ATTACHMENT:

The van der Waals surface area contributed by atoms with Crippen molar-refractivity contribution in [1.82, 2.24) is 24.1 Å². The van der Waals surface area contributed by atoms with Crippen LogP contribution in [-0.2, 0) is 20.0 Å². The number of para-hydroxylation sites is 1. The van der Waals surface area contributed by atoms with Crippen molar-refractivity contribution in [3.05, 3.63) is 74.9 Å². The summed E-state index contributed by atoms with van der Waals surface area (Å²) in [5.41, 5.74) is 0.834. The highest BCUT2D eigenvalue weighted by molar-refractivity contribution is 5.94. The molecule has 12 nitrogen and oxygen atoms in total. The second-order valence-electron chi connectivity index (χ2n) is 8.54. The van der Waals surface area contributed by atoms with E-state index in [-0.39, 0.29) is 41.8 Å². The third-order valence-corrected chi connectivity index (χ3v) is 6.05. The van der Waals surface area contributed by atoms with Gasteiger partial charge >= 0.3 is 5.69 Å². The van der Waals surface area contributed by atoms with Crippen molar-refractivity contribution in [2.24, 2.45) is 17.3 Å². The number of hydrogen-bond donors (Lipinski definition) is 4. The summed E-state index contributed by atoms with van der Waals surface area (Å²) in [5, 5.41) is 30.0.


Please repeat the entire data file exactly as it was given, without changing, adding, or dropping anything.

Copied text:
The van der Waals surface area contributed by atoms with Crippen molar-refractivity contribution in [1.82, 2.24) is 24.1 Å². The van der Waals surface area contributed by atoms with Crippen LogP contribution in [-0.2, 0) is 20.0 Å². The number of para-hydroxylation sites is 1. The van der Waals surface area contributed by atoms with Crippen molar-refractivity contribution in [3.05, 3.63) is 74.9 Å². The summed E-state index contributed by atoms with van der Waals surface area (Å²) in [5.41, 5.74) is 0.834. The highest BCUT2D eigenvalue weighted by molar-refractivity contribution is 5.94. The molecule has 12 nitrogen and oxygen atoms in total. The second-order valence-electron chi connectivity index (χ2n) is 8.54. The van der Waals surface area contributed by atoms with E-state index in [-0.39, 0.29) is 41.8 Å². The third-order valence-corrected chi connectivity index (χ3v) is 6.05. The van der Waals surface area contributed by atoms with Gasteiger partial charge >= 0.3 is 5.69 Å². The van der Waals surface area contributed by atoms with Crippen molar-refractivity contribution in [2.24, 2.45) is 17.3 Å². The number of hydrogen-bond donors (Lipinski definition) is 4. The summed E-state index contributed by atoms with van der Waals surface area (Å²) in [5, 5.41) is 30.0.